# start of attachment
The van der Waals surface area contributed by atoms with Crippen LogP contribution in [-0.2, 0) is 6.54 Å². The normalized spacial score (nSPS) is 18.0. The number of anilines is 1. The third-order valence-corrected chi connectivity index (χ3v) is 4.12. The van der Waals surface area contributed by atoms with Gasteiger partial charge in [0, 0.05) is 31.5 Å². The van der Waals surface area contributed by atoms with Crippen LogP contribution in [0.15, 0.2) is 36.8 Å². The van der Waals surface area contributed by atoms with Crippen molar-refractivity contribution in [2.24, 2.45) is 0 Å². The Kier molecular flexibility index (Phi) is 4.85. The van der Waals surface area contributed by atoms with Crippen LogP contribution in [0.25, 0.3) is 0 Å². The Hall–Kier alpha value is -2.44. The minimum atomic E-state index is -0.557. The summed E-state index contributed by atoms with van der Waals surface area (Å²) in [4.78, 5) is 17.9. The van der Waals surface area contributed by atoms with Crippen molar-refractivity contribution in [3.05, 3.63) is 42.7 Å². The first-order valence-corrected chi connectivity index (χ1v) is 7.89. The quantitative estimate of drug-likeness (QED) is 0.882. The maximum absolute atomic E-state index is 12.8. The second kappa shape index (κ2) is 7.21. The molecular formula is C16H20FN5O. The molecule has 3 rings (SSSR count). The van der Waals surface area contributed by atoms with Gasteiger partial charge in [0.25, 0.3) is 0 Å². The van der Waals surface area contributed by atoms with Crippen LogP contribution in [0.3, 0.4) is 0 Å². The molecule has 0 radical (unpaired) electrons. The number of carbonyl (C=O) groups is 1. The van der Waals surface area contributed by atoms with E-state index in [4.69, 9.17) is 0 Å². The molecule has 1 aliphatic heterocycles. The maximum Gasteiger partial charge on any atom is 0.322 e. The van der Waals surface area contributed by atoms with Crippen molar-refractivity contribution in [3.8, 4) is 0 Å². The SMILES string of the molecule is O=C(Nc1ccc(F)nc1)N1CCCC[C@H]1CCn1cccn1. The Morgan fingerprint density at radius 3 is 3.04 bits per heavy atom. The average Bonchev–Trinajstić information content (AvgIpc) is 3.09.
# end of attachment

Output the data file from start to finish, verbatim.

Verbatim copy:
The van der Waals surface area contributed by atoms with Crippen LogP contribution in [-0.2, 0) is 6.54 Å². The normalized spacial score (nSPS) is 18.0. The number of anilines is 1. The third-order valence-corrected chi connectivity index (χ3v) is 4.12. The van der Waals surface area contributed by atoms with Gasteiger partial charge in [0, 0.05) is 31.5 Å². The van der Waals surface area contributed by atoms with Crippen LogP contribution in [0.15, 0.2) is 36.8 Å². The van der Waals surface area contributed by atoms with Crippen molar-refractivity contribution in [2.24, 2.45) is 0 Å². The Kier molecular flexibility index (Phi) is 4.85. The van der Waals surface area contributed by atoms with Crippen LogP contribution in [0.25, 0.3) is 0 Å². The Hall–Kier alpha value is -2.44. The minimum atomic E-state index is -0.557. The summed E-state index contributed by atoms with van der Waals surface area (Å²) in [4.78, 5) is 17.9. The van der Waals surface area contributed by atoms with Crippen molar-refractivity contribution in [3.05, 3.63) is 42.7 Å². The first-order valence-corrected chi connectivity index (χ1v) is 7.89. The quantitative estimate of drug-likeness (QED) is 0.882. The maximum absolute atomic E-state index is 12.8. The second kappa shape index (κ2) is 7.21. The molecular formula is C16H20FN5O. The molecule has 3 rings (SSSR count). The van der Waals surface area contributed by atoms with Gasteiger partial charge in [0.25, 0.3) is 0 Å². The van der Waals surface area contributed by atoms with Crippen LogP contribution in [0.3, 0.4) is 0 Å². The molecule has 0 radical (unpaired) electrons. The number of carbonyl (C=O) groups is 1. The van der Waals surface area contributed by atoms with E-state index in [4.69, 9.17) is 0 Å². The molecule has 1 aliphatic heterocycles. The maximum Gasteiger partial charge on any atom is 0.322 e. The van der Waals surface area contributed by atoms with Crippen molar-refractivity contribution in [3.8, 4) is 0 Å². The SMILES string of the molecule is O=C(Nc1ccc(F)nc1)N1CCCC[C@H]1CCn1cccn1. The Morgan fingerprint density at radius 3 is 3.04 bits per heavy atom. The average Bonchev–Trinajstić information content (AvgIpc) is 3.09.